update deskSchools & Higher Education

Jewish students start lawsuits to battle campus antisemitism, hate crimes

The attorney representing the group said the Oct. 7 Hamas attacks “poured a lot of fuel on an already raging fire.”

An overlook of Cornell University campus from the Uris Library. Credit: Lewis Liu/Shutterstock.
An overlook of Cornell University campus from the Uris Library. Credit: Lewis Liu/Shutterstock.

Following a series of anti-Israel protests on campus—some which have turned violent—and a lack of adequate responses by university administrations, Jewish students are now turning to the U.S. legal system.

“There has been an explosion of antisemitism on college campuses around the country and we had been looking at this issue prior to the massacre on Oct. 7,” said Mark Ressler, the Kasowitz Benson Torres LLP lawyer leading the effort. “We’re going to show that the universities had notice of acts of hatred and bigotry towards Jewish students, that there was pervasive anti-Jewish bigotry on campus, and that administrators and university bureaucrats acted with deliberate indifference.”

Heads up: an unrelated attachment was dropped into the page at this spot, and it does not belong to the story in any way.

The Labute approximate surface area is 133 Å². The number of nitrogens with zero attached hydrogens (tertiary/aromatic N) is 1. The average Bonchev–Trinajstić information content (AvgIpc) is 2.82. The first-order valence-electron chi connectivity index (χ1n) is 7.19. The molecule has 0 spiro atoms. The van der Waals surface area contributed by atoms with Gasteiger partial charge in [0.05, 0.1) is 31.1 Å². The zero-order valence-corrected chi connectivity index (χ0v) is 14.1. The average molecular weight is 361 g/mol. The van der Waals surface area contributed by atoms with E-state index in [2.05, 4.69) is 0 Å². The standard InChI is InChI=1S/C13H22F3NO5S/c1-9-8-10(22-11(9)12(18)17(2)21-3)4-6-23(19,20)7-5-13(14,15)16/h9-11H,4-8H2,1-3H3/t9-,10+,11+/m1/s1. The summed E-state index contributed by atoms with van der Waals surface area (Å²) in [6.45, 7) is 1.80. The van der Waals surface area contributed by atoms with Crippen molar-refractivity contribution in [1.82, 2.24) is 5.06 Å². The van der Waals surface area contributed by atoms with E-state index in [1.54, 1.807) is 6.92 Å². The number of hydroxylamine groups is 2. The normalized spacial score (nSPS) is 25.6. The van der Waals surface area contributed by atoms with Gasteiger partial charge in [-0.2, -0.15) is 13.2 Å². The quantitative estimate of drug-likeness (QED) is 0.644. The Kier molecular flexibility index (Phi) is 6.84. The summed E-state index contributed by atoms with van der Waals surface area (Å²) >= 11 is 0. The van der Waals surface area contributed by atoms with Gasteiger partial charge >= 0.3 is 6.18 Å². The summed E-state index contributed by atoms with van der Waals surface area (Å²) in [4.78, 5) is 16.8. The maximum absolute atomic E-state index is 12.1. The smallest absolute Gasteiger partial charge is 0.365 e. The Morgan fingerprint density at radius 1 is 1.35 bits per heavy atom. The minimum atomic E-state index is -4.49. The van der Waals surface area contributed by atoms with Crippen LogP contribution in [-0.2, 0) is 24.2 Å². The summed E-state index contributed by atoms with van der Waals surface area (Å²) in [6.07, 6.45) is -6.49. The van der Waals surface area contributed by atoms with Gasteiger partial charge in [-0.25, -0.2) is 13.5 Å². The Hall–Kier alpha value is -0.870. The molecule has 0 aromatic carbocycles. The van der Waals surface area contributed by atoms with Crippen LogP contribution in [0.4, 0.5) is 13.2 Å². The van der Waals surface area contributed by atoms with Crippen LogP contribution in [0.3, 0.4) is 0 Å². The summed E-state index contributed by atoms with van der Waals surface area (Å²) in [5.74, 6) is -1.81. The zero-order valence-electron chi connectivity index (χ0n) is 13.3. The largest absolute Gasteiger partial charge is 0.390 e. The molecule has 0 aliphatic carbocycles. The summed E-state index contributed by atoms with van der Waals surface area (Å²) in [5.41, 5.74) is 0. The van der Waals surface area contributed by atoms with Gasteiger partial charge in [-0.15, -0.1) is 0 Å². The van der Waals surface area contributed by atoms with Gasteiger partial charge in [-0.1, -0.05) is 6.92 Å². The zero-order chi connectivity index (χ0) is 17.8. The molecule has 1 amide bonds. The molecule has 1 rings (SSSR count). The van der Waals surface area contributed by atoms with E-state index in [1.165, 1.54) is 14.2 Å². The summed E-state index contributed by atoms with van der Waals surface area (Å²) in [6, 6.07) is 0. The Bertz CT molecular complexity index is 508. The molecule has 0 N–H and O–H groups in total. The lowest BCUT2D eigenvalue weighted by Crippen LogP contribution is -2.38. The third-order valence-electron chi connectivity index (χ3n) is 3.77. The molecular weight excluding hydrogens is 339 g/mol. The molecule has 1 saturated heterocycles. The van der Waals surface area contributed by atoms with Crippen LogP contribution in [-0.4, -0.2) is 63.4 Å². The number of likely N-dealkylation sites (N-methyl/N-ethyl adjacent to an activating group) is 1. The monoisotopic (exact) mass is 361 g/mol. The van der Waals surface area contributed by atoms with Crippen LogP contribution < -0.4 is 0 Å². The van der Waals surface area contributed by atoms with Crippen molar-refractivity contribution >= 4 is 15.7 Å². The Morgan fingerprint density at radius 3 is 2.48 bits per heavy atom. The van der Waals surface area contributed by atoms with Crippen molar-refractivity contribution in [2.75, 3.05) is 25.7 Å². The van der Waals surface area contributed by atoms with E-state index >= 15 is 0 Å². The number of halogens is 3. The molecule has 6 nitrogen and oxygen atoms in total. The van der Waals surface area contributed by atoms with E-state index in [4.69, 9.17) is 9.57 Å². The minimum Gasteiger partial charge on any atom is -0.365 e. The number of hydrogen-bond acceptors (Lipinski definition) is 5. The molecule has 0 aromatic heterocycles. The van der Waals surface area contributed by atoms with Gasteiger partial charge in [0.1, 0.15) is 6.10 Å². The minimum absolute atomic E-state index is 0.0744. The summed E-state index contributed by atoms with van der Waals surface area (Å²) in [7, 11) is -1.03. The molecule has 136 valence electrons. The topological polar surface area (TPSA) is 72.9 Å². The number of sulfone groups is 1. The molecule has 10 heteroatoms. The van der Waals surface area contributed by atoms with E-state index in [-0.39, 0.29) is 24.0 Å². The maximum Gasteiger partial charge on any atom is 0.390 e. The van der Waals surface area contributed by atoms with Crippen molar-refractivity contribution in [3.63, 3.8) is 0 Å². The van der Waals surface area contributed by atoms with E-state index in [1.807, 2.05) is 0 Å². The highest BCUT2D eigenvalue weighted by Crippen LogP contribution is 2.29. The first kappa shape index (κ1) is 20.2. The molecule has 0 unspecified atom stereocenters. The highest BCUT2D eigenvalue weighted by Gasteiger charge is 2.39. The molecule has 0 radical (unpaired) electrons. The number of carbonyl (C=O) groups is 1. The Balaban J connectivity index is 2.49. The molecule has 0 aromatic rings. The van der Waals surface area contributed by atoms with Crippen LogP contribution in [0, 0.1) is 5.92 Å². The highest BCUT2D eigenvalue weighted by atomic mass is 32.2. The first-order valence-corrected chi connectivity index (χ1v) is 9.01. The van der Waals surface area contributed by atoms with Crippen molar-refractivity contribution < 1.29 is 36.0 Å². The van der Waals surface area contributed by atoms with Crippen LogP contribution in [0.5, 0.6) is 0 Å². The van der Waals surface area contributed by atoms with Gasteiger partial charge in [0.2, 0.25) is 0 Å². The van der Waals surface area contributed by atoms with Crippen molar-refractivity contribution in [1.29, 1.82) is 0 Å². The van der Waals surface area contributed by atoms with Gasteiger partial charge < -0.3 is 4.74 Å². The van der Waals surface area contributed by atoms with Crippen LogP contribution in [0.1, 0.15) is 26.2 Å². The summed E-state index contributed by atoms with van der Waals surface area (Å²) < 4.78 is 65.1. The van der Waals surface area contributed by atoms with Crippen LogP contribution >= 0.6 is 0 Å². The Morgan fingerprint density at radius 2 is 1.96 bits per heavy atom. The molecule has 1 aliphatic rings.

Lawsuits focus on Title VI of the Civil Rights Act of 1964, which makes discrimination by race illegal for institutions receiving federal dollars.

Schools the law firm plans to sue in the coming weeks and months include Harvard University, Cornell University, New York University, Massachusetts Institute of Technology and Stanford University.

Harvard recently announced an advisory board to help develop strategies for combating antisemitism, hate speech and even hate crimes on campus. Cornell experienced antisemitic threats targeting the Jewish student center and its kosher dining hall, with the student alleged to have committed the crime arrested on Tuesday.

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